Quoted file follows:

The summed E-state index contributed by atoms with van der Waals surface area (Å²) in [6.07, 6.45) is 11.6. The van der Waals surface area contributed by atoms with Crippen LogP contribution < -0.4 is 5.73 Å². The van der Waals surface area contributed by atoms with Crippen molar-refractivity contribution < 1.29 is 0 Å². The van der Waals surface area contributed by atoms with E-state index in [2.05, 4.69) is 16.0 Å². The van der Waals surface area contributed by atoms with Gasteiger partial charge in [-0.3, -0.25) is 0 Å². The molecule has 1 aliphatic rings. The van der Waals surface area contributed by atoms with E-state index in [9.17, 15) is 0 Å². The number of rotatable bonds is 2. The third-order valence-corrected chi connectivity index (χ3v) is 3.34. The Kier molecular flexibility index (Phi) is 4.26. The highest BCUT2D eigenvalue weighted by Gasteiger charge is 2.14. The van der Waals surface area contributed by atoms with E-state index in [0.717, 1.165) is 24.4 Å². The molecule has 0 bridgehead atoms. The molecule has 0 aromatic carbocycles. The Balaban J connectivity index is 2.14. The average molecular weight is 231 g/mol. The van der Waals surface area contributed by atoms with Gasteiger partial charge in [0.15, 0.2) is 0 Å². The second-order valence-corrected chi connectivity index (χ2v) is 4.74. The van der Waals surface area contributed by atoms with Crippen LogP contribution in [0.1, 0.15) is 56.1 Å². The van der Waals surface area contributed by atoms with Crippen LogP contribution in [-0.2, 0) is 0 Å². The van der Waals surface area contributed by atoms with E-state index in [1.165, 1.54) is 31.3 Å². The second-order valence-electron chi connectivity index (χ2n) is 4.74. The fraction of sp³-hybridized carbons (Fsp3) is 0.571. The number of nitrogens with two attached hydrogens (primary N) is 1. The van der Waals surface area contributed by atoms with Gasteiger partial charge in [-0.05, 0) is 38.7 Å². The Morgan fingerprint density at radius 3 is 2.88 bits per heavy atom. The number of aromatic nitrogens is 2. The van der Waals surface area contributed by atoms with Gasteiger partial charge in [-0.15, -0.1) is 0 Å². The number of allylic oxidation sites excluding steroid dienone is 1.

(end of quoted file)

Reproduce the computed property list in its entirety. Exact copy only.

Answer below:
The summed E-state index contributed by atoms with van der Waals surface area (Å²) in [6.07, 6.45) is 11.6. The van der Waals surface area contributed by atoms with Crippen LogP contribution < -0.4 is 5.73 Å². The van der Waals surface area contributed by atoms with Crippen molar-refractivity contribution < 1.29 is 0 Å². The van der Waals surface area contributed by atoms with E-state index in [2.05, 4.69) is 16.0 Å². The van der Waals surface area contributed by atoms with Gasteiger partial charge in [-0.3, -0.25) is 0 Å². The molecule has 1 aliphatic rings. The van der Waals surface area contributed by atoms with E-state index in [9.17, 15) is 0 Å². The number of rotatable bonds is 2. The third-order valence-corrected chi connectivity index (χ3v) is 3.34. The Kier molecular flexibility index (Phi) is 4.26. The highest BCUT2D eigenvalue weighted by Gasteiger charge is 2.14. The van der Waals surface area contributed by atoms with E-state index in [0.717, 1.165) is 24.4 Å². The molecule has 0 bridgehead atoms. The molecule has 0 aromatic carbocycles. The Balaban J connectivity index is 2.14. The average molecular weight is 231 g/mol. The van der Waals surface area contributed by atoms with Gasteiger partial charge in [0.15, 0.2) is 0 Å². The second-order valence-corrected chi connectivity index (χ2v) is 4.74. The van der Waals surface area contributed by atoms with Crippen LogP contribution in [0.1, 0.15) is 56.1 Å². The van der Waals surface area contributed by atoms with Crippen LogP contribution in [-0.2, 0) is 0 Å². The van der Waals surface area contributed by atoms with E-state index in [1.165, 1.54) is 31.3 Å². The second-order valence-electron chi connectivity index (χ2n) is 4.74. The fraction of sp³-hybridized carbons (Fsp3) is 0.571. The number of nitrogens with two attached hydrogens (primary N) is 1. The van der Waals surface area contributed by atoms with Gasteiger partial charge in [-0.05, 0) is 38.7 Å². The Morgan fingerprint density at radius 3 is 2.88 bits per heavy atom. The number of aromatic nitrogens is 2. The van der Waals surface area contributed by atoms with Gasteiger partial charge in [-0.15, -0.1) is 0 Å². The number of allylic oxidation sites excluding steroid dienone is 1.